Mixed Vegetable Bajji or Indian Tempura are just thin slices of vegetables dipped in a crisp batter and deep-fried to golden brown perfection. They make excellent pairing with a cup of hot tea, particularly on cold, gloomy, rainy days. These are superbly delicious, easy enough to whip up on a whim and a perfect way to use up leftover pieces of vegetables that are too little to make anything else out of.
Apart from being simple make-at-home snacks, these also happen to be popular beach food in Chennai. All year round, the marina is filled with bajji stalls with a poratable stove sunk into the sand. It’s absolute bliss to bite into piping hot, spicy, greasy food after a long dip in the ocean.
You can use whatever vegetable you like, but traditionally, these are the ones used: onion, brinjal (Indian eggplant), potato, green(unripe) banana, large chillies (I used jalapenos, but any large not-too-hot peppers are good). Cauliflowers are great too, but you might want to steam them first. But then again, almost any vegetable can be used.
The batter is essentially 2 parts chickpea flour (besan) to 1 part rice flour + spices and salt. The Baking soda is completely optional, but I do enjoy the sinful crispness it offers. Just add enough water to create a thick batter. It helps to stir in the dry ingredients and break up any lumps before adding the water. A whisk works wonderfully to remove any last minute lumps.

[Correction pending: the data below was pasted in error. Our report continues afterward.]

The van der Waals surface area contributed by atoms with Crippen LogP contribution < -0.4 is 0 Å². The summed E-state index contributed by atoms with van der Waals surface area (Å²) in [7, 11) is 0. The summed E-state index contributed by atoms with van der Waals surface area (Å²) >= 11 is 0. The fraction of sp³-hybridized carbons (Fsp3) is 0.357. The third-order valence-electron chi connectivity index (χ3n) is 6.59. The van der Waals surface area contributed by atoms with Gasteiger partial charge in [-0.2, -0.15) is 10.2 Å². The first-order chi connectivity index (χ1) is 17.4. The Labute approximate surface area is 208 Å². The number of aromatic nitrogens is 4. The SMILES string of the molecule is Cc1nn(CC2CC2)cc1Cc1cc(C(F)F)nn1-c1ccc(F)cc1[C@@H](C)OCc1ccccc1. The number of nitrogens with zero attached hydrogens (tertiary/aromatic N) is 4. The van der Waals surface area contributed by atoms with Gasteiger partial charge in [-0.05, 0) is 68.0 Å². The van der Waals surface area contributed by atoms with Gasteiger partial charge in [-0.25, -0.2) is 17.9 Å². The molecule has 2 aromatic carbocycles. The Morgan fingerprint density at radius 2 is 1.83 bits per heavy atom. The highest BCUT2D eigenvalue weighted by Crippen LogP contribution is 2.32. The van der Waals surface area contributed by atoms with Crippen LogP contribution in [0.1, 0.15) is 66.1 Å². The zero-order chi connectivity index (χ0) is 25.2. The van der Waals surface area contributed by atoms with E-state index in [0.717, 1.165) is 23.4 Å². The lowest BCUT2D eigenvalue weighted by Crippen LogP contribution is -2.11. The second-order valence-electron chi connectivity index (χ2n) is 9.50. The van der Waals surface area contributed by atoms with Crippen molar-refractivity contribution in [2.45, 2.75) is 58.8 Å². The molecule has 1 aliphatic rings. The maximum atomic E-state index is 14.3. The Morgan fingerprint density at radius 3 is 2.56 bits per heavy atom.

Dip and fry away! Make sure not to reuse oil, fresher the oil, the better the taste. And cook on medium high heat – too hot and the batter burns before the vegetable cooks, not hot enough and the batter drinks oil like a parched man drinks water.
When you make these Bajji (which I really think you SHOULD!), be sure to SHARE YOUR PHOTOS with me through Facebook, Instagram or Twitter. I’d love to see what you cook from here and will share it with pride on my social media feeds.
– Green bananas, potatoes and brinjal oxidize (much like apples) and turn brown when exposed to air. So slice only what you need for a batch and keep the cut side facing down on a wet plate or the chopping board. Remember, discoloration does not affect the edibility of the vegetable.
– The batter needs to be thick, but slightly thinner than pancake batter. When dipped, the batter must coat the vegetable completely without it all dripping away. Since there’s baking soda in the batter, it needs to be used immediately. If you wish to refrigerate excess batter, remember to add baking soda (about a pinch) just before using it again.